Beltane, in case you weren’t up-to-date on your ancient Gaelic history, is a Pagan holiday celebrated on May 1, halfway between the spring equinox and the summer solstice. The Beltane festival marks the beginning of summer, and celebrates the fertility of the coming year. It is one of the four Gaelic seasonal festivals—along with Samhain (more commonly known as Halloween these days), Imbolc and Lughnasadh.
Fire plays an important role in the Beltane festivities: Historically, flames, smoke, and ashes from bonfires kindled during the festival were thought to have protective powers. All household fires would be doused and then re-lit from the Beltane bonfire.
During the Beltane feast, food and drink would be offered to the aos sí, the faeries. Homes and cattle were then decorated with yellow May flowers, another invocation of fire.
In modern times, the Beltane Fire Society has revived these ancient traditions by celebrating the Beltane Fire Festival on April 30 in Calton Hill Park:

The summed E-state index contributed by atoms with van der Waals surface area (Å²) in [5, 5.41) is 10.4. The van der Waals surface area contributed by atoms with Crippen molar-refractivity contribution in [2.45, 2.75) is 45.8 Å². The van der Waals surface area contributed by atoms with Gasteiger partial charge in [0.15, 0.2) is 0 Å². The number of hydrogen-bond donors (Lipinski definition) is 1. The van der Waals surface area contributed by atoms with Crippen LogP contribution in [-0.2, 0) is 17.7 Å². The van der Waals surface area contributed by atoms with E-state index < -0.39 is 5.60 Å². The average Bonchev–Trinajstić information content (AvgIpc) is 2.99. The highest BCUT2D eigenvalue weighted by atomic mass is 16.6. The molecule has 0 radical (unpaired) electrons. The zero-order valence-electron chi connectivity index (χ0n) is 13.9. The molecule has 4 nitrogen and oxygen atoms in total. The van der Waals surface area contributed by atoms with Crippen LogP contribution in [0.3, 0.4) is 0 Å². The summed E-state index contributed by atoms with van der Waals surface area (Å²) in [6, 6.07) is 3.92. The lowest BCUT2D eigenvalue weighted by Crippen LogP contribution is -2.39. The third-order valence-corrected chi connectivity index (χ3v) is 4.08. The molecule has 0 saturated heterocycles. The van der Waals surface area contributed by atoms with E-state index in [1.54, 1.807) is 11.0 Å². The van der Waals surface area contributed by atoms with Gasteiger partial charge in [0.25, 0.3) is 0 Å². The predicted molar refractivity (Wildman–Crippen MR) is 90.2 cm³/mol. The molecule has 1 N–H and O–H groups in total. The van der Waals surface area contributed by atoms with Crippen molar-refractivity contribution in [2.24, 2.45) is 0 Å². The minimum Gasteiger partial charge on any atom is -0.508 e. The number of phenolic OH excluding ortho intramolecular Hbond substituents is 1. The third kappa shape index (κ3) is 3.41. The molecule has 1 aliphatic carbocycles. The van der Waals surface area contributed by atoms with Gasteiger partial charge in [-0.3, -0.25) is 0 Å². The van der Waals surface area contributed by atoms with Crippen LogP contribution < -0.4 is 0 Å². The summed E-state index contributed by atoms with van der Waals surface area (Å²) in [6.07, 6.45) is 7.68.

A procession of women in white dresses perform on the National Monumen, called the Acropolis by members of the Beltane Fire Society, at the beginning of the festival.
A procession marches through Calton Hill park while holding torches during the Beltane Fire Festival.
In Edinburgh, a member of the Beltane Fire Society painted himself blue as part of the Beltane Fire Festival on Calton Hill.
A cloaked man wearing an ominous white mask complete with antlers takes part in the Beltane Fire Festival.
A masked performer gazes into his torch during the Beltane Fire Festival.
A member of Beltane Fire Society dances near the fire during the festival.